With winter in Minnesota fast approaching, vitamin D becomes a buzzword among health officials. What does Vitamin D have to do with winter? It is a key factor in producing calcium to strengthen bones, and the chemical process occurs when sunlight hits skin. In MN, low levels of Vitamin D are also linked to depression. Because the sunlight dramatically lessens in the winter, and because we cannot be outside in short sleeves in our winter, vitamin D levels decrease in people in the Northern States as well.
Low vitamin D is also linked to worsened COVID symptoms. In this study of 216 Spanish COVID patients, 82% were found to be vitamin D deficient, but Vitamin D is being explored as an effective treatment option.
Those in the northern hemisphere are encouraged to take vitamin D supplements. According to a 2015 MPR article, the recommended baseline amount is between 20-30 nanograms of Vitamin D per milliliter of blood serum. MPR found that 40% of children were below the 30 mg threshold and teens are much more likely to be deficient in Vitamin D. The recommended amount is 1000 IUs daily for children and 4000 daily IUS (international units) for adults, according to Mayo Clinic. However, Vitamin D can also be found in fish such as salmon, mackerel, and tuna.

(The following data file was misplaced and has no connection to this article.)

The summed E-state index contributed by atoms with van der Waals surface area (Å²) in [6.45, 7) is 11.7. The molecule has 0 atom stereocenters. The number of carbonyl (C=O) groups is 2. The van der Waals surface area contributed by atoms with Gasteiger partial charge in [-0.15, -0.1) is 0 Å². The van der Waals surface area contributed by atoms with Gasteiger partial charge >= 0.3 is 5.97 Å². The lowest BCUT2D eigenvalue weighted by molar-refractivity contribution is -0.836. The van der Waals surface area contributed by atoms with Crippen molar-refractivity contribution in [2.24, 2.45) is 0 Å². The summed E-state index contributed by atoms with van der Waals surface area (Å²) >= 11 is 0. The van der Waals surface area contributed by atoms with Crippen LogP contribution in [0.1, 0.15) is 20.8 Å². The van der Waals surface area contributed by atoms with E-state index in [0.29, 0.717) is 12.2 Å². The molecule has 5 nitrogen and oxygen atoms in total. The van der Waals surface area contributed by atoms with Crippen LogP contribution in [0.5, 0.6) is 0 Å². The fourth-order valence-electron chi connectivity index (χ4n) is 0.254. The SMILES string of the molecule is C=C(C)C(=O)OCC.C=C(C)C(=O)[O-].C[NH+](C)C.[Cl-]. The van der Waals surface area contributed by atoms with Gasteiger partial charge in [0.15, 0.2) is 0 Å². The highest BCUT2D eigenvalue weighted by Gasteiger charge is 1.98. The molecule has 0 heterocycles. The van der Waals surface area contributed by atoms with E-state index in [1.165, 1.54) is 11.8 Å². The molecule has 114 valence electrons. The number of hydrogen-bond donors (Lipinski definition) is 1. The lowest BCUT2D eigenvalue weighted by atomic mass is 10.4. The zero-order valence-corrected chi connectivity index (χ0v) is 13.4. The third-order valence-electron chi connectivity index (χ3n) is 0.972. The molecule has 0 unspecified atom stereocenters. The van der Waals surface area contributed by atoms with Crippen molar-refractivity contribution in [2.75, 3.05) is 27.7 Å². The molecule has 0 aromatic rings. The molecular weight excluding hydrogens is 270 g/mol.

While Vitamin D supplements are healthy and helpful for many, those on medication for weight-loss, cholesterol, psoriasis, or heart/blood pressure issues should check with their doctor first, as vitamin D can negatively interact with these medications.
We hope this information can help you care for yourself and stay healthy through the classic MinneSNOWta winter.